• Portal to Papahanaumokuakea, Duke University. Students from Duke University’s Nicholas School of the Environment examine the challenges associated with managing and conserving marine biodiversity, using aspects of the Papahanaumokuakea Marine National Monument in the Northwestern Hawaiian Islands.
  • Clean Oceans, Wyland Foundation. Website has a variety of K-12 supplemental activities focusing on healthy oceans.
  • Explore Water, The National Park Service. Website showcases the beauty and value of coral reefs in America's National Parks.


Riparian Areas

  • Youth Action Guide, Bureau of Land Management. This curriculum helps young people learn about riparian areas -- those "GREEN Zones" found along the edges of rivers, streams and lakes. There's a student guide with classroom and outdoor activities and a leader guide for teachers.
  • Take Your Students Fishing and Boating!, Recreational Boating & Fishing Foundation. Educational resources and materials designed to promote boating, angling and aquatic stewardship.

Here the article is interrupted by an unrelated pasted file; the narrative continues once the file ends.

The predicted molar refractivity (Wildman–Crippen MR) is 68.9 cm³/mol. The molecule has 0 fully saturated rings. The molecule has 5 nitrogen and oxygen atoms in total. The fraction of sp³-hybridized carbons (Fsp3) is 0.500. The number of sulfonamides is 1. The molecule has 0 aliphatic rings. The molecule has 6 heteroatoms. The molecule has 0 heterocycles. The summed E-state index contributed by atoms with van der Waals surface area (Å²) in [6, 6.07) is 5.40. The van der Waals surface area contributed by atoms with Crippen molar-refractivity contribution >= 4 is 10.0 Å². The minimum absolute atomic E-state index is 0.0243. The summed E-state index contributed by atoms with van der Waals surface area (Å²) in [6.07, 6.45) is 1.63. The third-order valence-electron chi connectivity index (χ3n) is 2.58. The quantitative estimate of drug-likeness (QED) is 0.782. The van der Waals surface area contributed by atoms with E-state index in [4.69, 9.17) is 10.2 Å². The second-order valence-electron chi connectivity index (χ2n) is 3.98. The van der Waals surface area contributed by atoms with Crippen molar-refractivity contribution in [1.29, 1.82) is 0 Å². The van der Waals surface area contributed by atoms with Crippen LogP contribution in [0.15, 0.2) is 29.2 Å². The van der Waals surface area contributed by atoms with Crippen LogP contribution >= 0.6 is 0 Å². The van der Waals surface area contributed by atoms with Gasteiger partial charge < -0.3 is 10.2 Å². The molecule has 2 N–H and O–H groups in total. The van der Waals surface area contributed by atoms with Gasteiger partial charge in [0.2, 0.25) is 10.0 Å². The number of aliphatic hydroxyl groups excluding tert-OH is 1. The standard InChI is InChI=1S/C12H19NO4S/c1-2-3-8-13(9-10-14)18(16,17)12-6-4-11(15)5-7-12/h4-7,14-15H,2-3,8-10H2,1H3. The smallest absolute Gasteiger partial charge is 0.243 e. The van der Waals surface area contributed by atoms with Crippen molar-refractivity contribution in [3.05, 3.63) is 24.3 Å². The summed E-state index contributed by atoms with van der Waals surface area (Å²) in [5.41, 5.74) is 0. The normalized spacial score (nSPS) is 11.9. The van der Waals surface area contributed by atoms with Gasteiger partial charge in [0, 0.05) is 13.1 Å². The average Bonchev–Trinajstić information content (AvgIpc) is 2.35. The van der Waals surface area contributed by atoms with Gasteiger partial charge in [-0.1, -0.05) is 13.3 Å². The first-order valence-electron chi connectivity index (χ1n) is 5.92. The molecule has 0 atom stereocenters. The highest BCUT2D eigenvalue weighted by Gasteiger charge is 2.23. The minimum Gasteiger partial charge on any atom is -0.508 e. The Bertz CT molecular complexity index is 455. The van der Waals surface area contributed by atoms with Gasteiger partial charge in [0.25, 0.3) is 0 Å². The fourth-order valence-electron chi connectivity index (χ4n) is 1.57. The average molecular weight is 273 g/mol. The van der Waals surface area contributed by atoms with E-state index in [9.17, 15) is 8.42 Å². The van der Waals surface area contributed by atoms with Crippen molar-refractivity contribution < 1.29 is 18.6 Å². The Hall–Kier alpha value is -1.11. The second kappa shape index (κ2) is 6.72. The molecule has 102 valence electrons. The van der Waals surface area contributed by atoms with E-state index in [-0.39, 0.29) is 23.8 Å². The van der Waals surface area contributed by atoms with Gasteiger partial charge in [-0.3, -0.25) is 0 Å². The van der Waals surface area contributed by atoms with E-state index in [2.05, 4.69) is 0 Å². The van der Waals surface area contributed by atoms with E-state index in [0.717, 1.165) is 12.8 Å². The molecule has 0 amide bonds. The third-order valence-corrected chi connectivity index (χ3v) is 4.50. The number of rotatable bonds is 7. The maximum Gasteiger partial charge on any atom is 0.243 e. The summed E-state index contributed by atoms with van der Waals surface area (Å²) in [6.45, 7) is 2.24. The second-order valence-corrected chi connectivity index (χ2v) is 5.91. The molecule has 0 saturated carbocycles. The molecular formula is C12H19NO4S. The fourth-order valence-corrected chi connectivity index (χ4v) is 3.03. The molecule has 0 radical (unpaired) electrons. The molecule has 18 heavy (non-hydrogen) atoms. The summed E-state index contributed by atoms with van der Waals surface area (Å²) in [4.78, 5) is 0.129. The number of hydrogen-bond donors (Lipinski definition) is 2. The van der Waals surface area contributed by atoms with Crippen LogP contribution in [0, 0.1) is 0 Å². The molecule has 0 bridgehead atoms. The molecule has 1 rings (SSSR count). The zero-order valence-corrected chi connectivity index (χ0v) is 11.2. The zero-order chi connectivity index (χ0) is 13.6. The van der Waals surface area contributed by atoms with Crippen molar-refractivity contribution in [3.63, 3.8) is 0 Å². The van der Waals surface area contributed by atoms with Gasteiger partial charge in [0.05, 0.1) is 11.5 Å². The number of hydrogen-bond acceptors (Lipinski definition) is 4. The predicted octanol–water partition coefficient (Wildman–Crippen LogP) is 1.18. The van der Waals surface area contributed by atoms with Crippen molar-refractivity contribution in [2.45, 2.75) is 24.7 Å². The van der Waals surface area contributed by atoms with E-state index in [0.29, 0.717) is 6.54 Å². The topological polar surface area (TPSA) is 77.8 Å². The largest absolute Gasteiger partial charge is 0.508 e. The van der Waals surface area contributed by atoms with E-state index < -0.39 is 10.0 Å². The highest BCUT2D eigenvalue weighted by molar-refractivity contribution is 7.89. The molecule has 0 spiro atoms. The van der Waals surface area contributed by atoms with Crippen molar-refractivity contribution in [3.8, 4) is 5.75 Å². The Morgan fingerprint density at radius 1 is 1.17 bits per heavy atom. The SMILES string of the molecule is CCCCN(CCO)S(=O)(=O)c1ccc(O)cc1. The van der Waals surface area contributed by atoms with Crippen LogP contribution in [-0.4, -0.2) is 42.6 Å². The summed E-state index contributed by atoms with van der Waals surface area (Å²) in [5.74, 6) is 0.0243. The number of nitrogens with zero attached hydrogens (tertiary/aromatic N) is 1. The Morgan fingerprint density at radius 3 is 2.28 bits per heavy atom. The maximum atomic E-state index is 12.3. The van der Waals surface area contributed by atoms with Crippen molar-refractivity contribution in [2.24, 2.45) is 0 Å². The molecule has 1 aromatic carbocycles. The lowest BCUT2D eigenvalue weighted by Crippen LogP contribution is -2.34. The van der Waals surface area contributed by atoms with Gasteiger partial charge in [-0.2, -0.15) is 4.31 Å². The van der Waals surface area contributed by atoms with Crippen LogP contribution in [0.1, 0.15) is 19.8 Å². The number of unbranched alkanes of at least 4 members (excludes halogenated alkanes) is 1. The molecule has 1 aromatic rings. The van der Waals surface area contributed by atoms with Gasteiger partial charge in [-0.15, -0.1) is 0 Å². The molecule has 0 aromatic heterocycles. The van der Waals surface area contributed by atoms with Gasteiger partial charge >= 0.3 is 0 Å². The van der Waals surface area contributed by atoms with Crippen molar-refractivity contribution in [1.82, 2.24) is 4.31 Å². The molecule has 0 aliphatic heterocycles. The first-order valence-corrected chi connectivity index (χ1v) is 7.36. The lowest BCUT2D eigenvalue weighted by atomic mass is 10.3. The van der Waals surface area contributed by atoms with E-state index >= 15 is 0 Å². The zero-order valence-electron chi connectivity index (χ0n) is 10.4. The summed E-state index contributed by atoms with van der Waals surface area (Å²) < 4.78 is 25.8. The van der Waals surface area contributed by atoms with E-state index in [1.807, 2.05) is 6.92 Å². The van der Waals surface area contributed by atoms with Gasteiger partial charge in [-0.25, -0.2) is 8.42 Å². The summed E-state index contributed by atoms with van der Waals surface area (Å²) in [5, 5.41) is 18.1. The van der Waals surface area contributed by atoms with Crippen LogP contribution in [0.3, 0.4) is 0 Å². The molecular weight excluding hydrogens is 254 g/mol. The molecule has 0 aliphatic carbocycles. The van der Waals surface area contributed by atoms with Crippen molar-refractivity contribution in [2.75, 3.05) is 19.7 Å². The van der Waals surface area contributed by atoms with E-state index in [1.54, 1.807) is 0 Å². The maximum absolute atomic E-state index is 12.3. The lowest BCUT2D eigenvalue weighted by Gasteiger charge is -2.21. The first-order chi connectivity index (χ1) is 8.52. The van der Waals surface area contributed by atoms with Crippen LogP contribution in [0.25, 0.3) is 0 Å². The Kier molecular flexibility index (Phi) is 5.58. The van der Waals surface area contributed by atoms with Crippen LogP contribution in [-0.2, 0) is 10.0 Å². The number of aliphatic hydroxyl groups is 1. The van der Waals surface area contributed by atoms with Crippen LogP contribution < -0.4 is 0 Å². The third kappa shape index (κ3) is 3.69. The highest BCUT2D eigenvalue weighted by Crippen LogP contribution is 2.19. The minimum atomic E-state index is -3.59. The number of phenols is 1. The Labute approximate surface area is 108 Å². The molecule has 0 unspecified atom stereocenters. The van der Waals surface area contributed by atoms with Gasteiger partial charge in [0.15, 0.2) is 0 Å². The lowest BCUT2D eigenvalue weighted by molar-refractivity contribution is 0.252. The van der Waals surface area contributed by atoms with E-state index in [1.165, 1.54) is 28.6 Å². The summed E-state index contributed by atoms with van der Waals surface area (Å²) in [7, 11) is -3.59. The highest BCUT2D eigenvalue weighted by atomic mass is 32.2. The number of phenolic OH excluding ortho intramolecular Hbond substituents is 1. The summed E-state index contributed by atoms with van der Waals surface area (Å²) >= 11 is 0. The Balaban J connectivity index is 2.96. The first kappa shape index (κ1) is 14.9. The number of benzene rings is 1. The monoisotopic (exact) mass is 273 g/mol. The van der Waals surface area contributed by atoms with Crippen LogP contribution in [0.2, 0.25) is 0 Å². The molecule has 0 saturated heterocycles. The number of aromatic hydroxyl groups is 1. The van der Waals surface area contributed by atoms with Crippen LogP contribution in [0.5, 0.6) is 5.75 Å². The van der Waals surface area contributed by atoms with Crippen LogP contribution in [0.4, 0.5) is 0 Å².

• Grand Canyon Adventure: River at Risk, the Wyland Foundation. An IMAX film with teacher's guide and educational resources. The feature follows world-renowned river advocate Robert F. Kennedy, Jr. and author/anthropologist Wade Davis and their daughters on an exhilarating river-rafting trip through the Grand Canyon to tell an engaging story of how ordinary people can make a difference for our parched planet - one that is running out of clean, fresh water fast.



  • What is a Watershed?, Conservation Technology Information Center. Basic information about watersheds.
  • Algalita Marine Research Foundation is dedicated to the protection of the marine environment and its watersheds through research, education and restoration. K-12 education programs include lesson plans and/or DVDs, downloadable materials on plastic debris, a watershed companion curriculum, research articles and more. Some materials available in Spanish.
  • What You Can Do, Chesapeake Bay Foundation. Downloadable activities for children and teachers.



  • Wetlands, the US EPA. The US EPA Office of Wetlands,Oceans and Watersheds discusses what wetlands are, why you should protect them and how people are working to protect wetlands.